Commissioners favored updating the 2022 Medicare end stage renal disease prospective pay system, which is meant to counter rising costs and the conclusion of the sequester in the new year.

As in other sectors, it was exceedingly difficult to determine quality of care during the public health emergency. Dialysis outpatient recipient mortality rates did increase — notably, according to the session’s presenter Nancy Ray, though she did not share a specific number — and emergency room visits and transplants were down for similar reasons. The percent of fee-for-service beneficiaries remains high, however, and the net number of facilities increased by 105.

Brian DeBusk noted the importance of increasing the funding for infrastructure that supports some of the nation’s most high-need individuals, despite — or perhaps because of — their high mortality rate. Pat Wang strongly agreed. She said increased funding was certainly necessary, but she also strongly advised pushing for preventative Medicaid care early in the lives of patient groups that are most at risk of developing renal failure and kidney cancer.

“When you look at the profile of these beneficiaries, they are disproportionately younger, male and Black,” Wang said. “If there is anything that we should take away from this, it’s the importance of supporting Medicaid programs in states because this is when it starts. There’s a lot that can be done with continuous coverage and good care to try to alter the course of that disease progression.”

The commission elected to support the proposal to update the 2022 base pay rate for hospice care — and to lower the aggregate cap by 20% — on the grounds that high margins and poor quality of care, coupled with high turnover and staff shortages, indicate that pure capital is not the answer. They also supported a recommendation to require hospices to report their telehealth usage on Medicare claims.

Many of the commissioners voiced their concern with measuring staff safety, beneficiary safety and well-being, and overall adequate work and living quality in hospice facilities nationwide, particularly during the pandemic.

While margins for hospice care remained at around 17% for 2020, many commissioners voiced concern about the ongoing staffing crisis, which has also caused concerns in hospitals and other care facilities. Kim Neuman noted that of the 16% of those beneficiaries eligible for hospice, 43% used it.

Most agreed upon was the argument that the current method of data measurement is outdated and must rapidly be updated in order to begin properly assessing the needs of the field, which presenters said CMS is currently working on.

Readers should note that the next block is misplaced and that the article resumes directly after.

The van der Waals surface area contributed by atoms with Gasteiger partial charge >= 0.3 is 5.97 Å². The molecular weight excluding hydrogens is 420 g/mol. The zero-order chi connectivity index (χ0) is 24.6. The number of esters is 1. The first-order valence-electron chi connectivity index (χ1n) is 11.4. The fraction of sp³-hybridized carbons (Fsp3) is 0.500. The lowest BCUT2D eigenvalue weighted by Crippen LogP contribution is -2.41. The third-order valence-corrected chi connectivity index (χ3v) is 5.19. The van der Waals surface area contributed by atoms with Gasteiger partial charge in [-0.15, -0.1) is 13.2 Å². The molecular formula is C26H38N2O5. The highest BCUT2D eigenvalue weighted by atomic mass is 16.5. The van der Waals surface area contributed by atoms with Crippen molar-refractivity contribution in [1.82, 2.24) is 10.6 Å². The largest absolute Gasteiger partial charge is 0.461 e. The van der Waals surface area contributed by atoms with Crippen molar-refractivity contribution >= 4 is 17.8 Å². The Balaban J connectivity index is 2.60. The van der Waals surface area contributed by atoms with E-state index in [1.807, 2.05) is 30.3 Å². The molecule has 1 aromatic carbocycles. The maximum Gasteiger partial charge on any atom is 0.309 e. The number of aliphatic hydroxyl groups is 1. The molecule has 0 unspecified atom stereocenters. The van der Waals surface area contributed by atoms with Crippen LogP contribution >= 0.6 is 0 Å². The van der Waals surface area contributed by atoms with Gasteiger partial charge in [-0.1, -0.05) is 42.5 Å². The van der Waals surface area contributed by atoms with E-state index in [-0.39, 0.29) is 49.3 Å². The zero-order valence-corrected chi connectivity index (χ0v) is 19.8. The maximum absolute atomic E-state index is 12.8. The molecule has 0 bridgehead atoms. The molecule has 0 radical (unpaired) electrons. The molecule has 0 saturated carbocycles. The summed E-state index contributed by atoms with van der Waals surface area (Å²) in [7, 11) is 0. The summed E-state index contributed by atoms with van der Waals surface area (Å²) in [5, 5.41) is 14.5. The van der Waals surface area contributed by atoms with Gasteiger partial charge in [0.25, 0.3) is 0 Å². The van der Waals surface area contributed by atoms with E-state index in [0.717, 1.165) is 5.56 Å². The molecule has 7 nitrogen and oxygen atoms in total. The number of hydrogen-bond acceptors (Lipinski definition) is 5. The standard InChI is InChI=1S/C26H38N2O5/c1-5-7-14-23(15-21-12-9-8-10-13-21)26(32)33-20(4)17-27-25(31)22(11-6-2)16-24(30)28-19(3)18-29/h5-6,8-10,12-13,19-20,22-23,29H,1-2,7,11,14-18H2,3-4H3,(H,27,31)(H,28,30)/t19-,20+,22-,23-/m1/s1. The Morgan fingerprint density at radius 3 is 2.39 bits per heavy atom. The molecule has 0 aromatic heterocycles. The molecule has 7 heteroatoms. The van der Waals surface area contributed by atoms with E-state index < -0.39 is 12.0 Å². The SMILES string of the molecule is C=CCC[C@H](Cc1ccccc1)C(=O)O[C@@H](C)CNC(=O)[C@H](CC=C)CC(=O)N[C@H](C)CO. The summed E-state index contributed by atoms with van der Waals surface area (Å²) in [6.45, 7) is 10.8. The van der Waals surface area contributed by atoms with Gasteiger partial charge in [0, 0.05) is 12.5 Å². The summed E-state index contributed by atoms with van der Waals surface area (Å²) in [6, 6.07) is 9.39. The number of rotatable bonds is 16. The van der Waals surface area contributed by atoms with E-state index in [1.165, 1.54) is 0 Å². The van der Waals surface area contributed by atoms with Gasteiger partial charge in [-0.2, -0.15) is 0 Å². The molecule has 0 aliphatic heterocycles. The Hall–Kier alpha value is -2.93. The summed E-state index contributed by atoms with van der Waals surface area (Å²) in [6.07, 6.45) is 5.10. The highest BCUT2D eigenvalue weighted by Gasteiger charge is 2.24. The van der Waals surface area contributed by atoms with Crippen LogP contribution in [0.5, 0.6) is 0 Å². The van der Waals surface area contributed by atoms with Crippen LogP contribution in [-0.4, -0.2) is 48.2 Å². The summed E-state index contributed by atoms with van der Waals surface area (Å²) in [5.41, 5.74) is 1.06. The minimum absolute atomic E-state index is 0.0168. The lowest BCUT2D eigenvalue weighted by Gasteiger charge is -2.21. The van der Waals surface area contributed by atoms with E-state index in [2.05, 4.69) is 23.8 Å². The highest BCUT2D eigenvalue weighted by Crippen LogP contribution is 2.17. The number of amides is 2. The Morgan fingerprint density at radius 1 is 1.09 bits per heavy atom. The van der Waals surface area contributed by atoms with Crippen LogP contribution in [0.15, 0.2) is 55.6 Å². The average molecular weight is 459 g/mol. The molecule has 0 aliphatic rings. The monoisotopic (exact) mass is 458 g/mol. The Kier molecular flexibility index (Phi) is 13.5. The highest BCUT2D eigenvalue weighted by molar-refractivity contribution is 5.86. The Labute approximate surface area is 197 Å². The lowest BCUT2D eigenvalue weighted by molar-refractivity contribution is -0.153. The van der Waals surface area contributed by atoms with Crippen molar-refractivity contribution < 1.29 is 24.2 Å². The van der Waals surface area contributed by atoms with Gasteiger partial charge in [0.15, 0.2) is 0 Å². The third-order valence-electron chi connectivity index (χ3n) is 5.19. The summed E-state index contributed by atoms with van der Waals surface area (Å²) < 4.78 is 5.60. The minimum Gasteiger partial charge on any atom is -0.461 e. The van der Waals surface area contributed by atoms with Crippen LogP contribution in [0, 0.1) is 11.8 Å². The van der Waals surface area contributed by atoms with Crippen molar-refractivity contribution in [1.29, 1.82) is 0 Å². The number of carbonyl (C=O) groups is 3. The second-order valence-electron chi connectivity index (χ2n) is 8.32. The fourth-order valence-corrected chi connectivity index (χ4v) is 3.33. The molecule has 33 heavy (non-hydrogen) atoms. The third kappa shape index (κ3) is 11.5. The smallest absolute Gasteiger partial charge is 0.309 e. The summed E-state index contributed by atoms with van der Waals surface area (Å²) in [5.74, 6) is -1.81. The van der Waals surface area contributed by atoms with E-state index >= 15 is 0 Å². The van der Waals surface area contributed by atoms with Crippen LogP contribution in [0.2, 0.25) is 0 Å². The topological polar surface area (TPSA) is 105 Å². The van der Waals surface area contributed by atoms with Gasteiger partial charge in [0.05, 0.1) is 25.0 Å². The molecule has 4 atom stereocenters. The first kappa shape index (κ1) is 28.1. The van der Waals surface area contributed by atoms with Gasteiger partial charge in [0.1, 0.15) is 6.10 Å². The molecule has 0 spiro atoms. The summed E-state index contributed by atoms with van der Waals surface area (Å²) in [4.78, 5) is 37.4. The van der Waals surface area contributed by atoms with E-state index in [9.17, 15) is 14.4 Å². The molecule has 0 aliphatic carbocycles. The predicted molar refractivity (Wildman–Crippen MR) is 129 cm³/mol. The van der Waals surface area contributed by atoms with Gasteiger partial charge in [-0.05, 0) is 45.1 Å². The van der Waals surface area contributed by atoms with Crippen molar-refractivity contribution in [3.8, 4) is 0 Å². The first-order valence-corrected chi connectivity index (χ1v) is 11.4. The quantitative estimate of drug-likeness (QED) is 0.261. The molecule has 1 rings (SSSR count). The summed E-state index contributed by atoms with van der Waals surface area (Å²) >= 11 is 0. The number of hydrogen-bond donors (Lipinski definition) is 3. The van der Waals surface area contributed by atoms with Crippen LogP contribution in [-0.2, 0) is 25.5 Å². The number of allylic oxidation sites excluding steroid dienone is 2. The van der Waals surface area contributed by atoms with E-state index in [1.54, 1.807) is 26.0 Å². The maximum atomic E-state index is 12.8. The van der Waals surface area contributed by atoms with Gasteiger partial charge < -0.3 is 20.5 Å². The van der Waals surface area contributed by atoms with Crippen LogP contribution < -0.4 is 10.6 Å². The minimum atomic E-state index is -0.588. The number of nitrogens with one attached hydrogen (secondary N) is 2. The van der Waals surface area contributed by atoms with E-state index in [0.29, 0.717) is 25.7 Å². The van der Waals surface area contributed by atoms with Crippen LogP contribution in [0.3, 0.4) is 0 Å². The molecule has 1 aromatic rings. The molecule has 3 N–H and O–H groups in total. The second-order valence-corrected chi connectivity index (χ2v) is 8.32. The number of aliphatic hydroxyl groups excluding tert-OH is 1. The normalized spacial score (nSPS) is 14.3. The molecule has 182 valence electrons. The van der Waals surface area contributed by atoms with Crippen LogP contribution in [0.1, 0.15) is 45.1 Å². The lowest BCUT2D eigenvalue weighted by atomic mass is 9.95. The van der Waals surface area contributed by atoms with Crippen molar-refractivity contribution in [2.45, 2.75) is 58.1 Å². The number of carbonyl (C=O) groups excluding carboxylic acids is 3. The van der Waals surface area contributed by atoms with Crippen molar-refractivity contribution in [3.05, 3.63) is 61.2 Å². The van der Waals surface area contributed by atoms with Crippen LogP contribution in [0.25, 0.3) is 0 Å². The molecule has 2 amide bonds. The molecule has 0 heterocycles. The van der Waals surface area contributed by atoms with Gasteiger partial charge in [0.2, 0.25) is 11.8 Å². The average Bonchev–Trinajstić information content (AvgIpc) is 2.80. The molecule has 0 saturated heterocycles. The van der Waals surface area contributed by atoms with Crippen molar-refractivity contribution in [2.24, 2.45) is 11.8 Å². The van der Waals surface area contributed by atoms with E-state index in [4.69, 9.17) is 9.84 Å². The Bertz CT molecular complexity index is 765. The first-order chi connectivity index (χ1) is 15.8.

Lowering the 2022 Medicare base rate by 5% and requiring home health agencies to report telehealth data within 30 days were the two proposals for home health policy and pay changes. The commissioners supported both recommendations — some enthusiastically.

Many of the commissioners felt that home health was the area most riddled with health equity issues. Some, most prominently Larry Casalino, indicated that coding for turnover as a part of measuring quality of care should play a critical role in the new recommendations. The addition would help drive employers to redistribute the margins back into the hands of the employees — they’d risk financial penalties otherwise.

Casalino said he found it outrageous that profit margins for the industry remain so high — averaging 20.2% for 2020 — while the industry turnover remains so high as well.

“This is a sector where profits are high, and employee turnover is high, so where’s all that margin going? Pay is not the only reason that implies turnover, but it’s certainly a big one,” Casalino said. “It’s outrageous that there are places that have 20% margins and 300% turnover because the money’s all being sucked up to the top and it’s not going to the people who work there — not to their salaries, not for their working conditions, and so on and so forth.”

The commissioners also endorsed reducing the base rate for inpatient rehab facility payments by 5%.

Although beneficiaries spent approximately $8 billion on fee-for-service IRF care in 2020, the number of IRF facilities declined by 3.4% in 2020. Additionally, IRFs retain a generous access to capital; the all-payer total margin for freestanding IRFs for 2020 fell at 10.2%, and IRFs functioning as an extension of hospitals also fared well.

The recommendation was quite popular, but according to Casalino, the exact same proposal was approved by the Commission the previous year, with little change documented after implementing the recommendation.

Many of the commissioners asked for more information on the extent to which IRFs functioned as a safety valve during the highest-traffic moments of the pandemic, but the information was not readily available.

The commissioners agreed with a proposal to increase the 2022 base payment rate for long-term care housing by the market basket minus the applicable productivity adjustment.

LTCH pricing per case hovered at around $45,000 in 2020. Site-neutral payment has proven to help ease pay inequities for LTCH facilities, but with around 78,000 total Medicare cases in 2020, the proposed increase was universally popular among the commissioners.